What is the answer to the Ultimate Question of Life, the Universe, and Everything?



What does literary success look like to you?

For me, long-term literary success looks like publishing all the series and novels I’ve been imagining for the better part of my life and connecting with fans over a shared experience. In the near future, however, I’m happy getting my stories out there in any way I can. Obviously I’m aiming at pro- and semi-pro markets primarily, since they have the readership that builds careers, but I’m not opposed to smaller sales for anthologies and magazines that pique my interest. After all, and this may sound pretentious, why should good writing only go to those capable of paying the most? Art should be accessible to everyone, and sometimes that means a smaller sale to help a story go further. Besides, a lot of smaller presses are still building their readership, and I hope my support can help them grow as well. In the future, I’d love to write full-time, but I also love teaching, and I don’t plan to leave my day job any time soon. So, until then, the most important part for me is having fun and loving every word I write.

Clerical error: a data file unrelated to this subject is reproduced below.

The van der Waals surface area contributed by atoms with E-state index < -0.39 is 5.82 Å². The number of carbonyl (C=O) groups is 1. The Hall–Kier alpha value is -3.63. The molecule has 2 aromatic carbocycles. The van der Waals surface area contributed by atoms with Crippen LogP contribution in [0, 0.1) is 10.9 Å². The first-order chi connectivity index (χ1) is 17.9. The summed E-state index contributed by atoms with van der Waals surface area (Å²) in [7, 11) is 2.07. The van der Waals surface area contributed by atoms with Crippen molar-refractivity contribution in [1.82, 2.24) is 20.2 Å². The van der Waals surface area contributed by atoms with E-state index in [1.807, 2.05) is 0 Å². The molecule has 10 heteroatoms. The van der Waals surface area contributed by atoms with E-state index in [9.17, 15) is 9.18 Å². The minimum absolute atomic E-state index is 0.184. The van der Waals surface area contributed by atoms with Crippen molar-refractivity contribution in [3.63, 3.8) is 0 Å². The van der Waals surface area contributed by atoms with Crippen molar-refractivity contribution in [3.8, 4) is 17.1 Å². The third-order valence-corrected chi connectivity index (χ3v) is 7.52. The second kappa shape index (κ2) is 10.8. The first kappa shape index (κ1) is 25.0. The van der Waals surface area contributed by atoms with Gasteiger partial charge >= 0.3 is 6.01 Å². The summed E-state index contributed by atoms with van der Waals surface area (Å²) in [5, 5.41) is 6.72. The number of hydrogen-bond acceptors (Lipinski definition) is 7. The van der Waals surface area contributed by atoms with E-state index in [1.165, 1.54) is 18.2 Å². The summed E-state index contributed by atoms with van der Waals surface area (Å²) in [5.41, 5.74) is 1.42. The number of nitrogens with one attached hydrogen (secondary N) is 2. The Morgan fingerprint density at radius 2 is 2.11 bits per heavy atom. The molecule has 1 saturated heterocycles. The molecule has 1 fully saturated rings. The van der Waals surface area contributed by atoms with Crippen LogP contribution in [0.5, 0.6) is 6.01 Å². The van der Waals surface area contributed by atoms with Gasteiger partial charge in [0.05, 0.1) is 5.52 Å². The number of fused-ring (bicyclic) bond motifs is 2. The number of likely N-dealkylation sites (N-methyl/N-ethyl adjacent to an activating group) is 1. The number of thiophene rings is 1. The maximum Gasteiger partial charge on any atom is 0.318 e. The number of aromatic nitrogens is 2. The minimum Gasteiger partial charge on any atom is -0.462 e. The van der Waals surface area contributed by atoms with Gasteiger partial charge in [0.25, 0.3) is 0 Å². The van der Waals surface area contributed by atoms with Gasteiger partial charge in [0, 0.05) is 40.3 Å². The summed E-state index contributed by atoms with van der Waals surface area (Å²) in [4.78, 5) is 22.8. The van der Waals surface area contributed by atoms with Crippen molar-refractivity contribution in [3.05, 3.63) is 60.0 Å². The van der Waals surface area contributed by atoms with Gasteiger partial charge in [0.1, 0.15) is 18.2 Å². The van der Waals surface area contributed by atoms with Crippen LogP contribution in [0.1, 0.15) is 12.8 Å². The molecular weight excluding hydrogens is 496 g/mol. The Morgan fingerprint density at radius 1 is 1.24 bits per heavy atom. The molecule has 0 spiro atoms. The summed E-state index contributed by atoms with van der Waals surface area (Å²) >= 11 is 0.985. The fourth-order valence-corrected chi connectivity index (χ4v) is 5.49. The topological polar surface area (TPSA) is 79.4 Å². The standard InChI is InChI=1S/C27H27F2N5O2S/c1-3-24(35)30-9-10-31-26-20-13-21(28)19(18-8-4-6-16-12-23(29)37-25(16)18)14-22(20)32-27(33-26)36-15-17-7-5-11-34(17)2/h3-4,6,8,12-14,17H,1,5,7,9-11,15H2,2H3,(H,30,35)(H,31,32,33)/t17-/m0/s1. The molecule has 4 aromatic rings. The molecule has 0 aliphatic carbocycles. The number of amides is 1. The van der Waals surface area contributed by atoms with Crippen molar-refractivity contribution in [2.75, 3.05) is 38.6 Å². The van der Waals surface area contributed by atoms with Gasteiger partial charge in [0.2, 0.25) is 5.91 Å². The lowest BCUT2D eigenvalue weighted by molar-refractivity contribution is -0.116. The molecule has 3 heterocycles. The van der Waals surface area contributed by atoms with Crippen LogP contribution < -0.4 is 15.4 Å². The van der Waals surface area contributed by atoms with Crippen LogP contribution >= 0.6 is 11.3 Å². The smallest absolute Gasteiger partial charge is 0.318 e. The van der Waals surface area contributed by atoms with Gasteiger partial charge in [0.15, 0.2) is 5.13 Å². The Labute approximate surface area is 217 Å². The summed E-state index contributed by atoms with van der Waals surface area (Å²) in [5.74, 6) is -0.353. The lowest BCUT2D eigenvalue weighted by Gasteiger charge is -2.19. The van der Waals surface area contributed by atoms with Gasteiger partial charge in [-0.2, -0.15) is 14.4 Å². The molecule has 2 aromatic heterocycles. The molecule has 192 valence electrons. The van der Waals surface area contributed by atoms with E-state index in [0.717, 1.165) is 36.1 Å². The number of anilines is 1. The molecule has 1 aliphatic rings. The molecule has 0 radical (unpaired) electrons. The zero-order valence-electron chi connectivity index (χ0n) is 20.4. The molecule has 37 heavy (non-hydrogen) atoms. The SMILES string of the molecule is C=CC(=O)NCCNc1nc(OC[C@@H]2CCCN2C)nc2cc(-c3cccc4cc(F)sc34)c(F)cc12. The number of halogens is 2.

What do you have coming next?

My latest story is a YA science fiction story called “Keepers of the Prophet.” Seventeen-year-old Elijah is part of a generational crew in search of a new earth, but when they encounter a wormhole that sends them far outside our galaxy, tensions rise as new opportunities present themselves and this group of teenagers must work together to create something new. Ultimately, it’s a story about finding your place in the universe, and all the confusing feelings that pop up as you get there. “Keepers of the Prophet” appears in the anthology Space is the Place, and all profits for the book will be donated to St. Jude Children’s Research Hospital. I’m incredibly excited to be part of this awesome project, and I hope you’ll consider grabbing a copy to support a good cause—and to read some great science fiction.

Space is the Place launches on April 16 and can be purchased here: